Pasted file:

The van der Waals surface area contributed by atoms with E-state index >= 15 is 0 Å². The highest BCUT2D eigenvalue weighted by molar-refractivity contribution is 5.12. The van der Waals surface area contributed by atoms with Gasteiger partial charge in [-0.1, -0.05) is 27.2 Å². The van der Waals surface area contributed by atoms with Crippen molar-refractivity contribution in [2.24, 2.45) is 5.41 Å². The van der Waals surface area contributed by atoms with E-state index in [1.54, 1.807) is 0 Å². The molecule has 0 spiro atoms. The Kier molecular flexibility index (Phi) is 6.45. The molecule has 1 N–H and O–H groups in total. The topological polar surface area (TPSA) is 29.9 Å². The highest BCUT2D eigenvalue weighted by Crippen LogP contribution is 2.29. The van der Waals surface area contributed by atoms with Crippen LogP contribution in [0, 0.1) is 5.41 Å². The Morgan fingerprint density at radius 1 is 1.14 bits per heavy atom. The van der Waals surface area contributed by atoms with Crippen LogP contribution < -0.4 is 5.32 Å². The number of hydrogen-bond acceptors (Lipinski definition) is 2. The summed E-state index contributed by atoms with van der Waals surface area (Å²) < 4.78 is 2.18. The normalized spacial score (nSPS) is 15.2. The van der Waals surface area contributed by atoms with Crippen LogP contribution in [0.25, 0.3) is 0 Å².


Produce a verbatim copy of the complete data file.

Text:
The van der Waals surface area contributed by atoms with E-state index >= 15 is 0 Å². The highest BCUT2D eigenvalue weighted by molar-refractivity contribution is 5.12. The van der Waals surface area contributed by atoms with Gasteiger partial charge in [-0.1, -0.05) is 27.2 Å². The van der Waals surface area contributed by atoms with Crippen molar-refractivity contribution in [2.24, 2.45) is 5.41 Å². The van der Waals surface area contributed by atoms with E-state index in [1.54, 1.807) is 0 Å². The molecule has 0 spiro atoms. The Kier molecular flexibility index (Phi) is 6.45. The molecule has 1 N–H and O–H groups in total. The topological polar surface area (TPSA) is 29.9 Å². The highest BCUT2D eigenvalue weighted by Crippen LogP contribution is 2.29. The van der Waals surface area contributed by atoms with Crippen LogP contribution in [0, 0.1) is 5.41 Å². The Morgan fingerprint density at radius 1 is 1.14 bits per heavy atom. The van der Waals surface area contributed by atoms with Crippen LogP contribution < -0.4 is 5.32 Å². The number of hydrogen-bond acceptors (Lipinski definition) is 2. The summed E-state index contributed by atoms with van der Waals surface area (Å²) < 4.78 is 2.18. The normalized spacial score (nSPS) is 15.2. The van der Waals surface area contributed by atoms with Crippen LogP contribution in [0.25, 0.3) is 0 Å².